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Cuban Archaeology in the Caribbean$
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Ivan Roksandic

Print publication date: 2016

Print ISBN-13: 9781683400028

Published to Florida Scholarship Online: May 2017

DOI: 10.5744/florida/9781683400028.001.0001

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Diagnosis of the Processing Methods of Starch-Rich Foods in Archaeological Artifacts

Diagnosis of the Processing Methods of Starch-Rich Foods in Archaeological Artifacts

An Experimental Model

(p.54) 4 Diagnosis of the Processing Methods of Starch-Rich Foods in Archaeological Artifacts
Cuban Archaeology in the Caribbean

Roberto Rodríguez Suárez

Jorge Ezra Cruz Palma

Guillermo Acosta Ochoa

University Press of Florida

Understanding the importance of plant food in the subsistence of local populations has been greatly enhanced by the study of starch grains that are specific to the Caribbean. Plants constituted an important part in the diet of the pre-Hispanic populations of Cuba in their various stages of development. However, weather conditions have not in general allowed the preservation of their traces in archaeological sites that would enable researchers to reconstruct nutritionary intakes of the past populations. As a result, a new method in analysis of food residues on artifacts made of stone, as well as in sediments, ceramics, and other materials, can make an important contribution in our understanding of the dietary activities of archaeological populations. Furthermore, understanding changes that the plant starch undergoes during thermal and mechanical processing is an important empirical tool for future analyses. In this chapter, the authors examine the criteria that can be used in the identification and analysis of starch grains of phaseolus (common bean) in archaeological record.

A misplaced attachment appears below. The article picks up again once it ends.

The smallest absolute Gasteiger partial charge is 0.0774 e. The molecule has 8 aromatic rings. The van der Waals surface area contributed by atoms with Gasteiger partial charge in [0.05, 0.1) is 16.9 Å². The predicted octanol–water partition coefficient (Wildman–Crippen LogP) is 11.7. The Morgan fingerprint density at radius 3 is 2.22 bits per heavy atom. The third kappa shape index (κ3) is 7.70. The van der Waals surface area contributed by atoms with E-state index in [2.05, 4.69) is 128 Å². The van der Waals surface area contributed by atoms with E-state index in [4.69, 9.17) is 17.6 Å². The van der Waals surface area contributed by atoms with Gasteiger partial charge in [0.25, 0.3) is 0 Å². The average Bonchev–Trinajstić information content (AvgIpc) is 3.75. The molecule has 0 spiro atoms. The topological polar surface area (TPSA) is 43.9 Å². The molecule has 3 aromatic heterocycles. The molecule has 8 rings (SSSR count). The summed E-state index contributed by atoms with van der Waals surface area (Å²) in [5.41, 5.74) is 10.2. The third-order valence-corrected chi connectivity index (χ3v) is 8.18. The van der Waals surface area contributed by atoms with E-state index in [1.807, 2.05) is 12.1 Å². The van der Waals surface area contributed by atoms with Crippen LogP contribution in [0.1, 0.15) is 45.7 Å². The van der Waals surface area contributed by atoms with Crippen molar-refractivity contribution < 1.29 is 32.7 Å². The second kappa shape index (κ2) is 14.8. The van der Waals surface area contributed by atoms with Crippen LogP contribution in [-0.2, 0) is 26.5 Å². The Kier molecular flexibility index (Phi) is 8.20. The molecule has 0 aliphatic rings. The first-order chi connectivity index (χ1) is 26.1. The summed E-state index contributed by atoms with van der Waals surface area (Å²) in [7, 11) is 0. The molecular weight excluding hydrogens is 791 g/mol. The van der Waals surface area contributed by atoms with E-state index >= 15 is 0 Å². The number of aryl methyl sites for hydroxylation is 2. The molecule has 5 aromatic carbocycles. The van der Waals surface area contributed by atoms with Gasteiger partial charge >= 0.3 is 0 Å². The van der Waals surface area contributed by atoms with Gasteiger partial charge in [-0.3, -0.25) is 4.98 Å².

Keywords:   Starch Grain, Caribbean, Pre-Hispanic, Cuba, Processing

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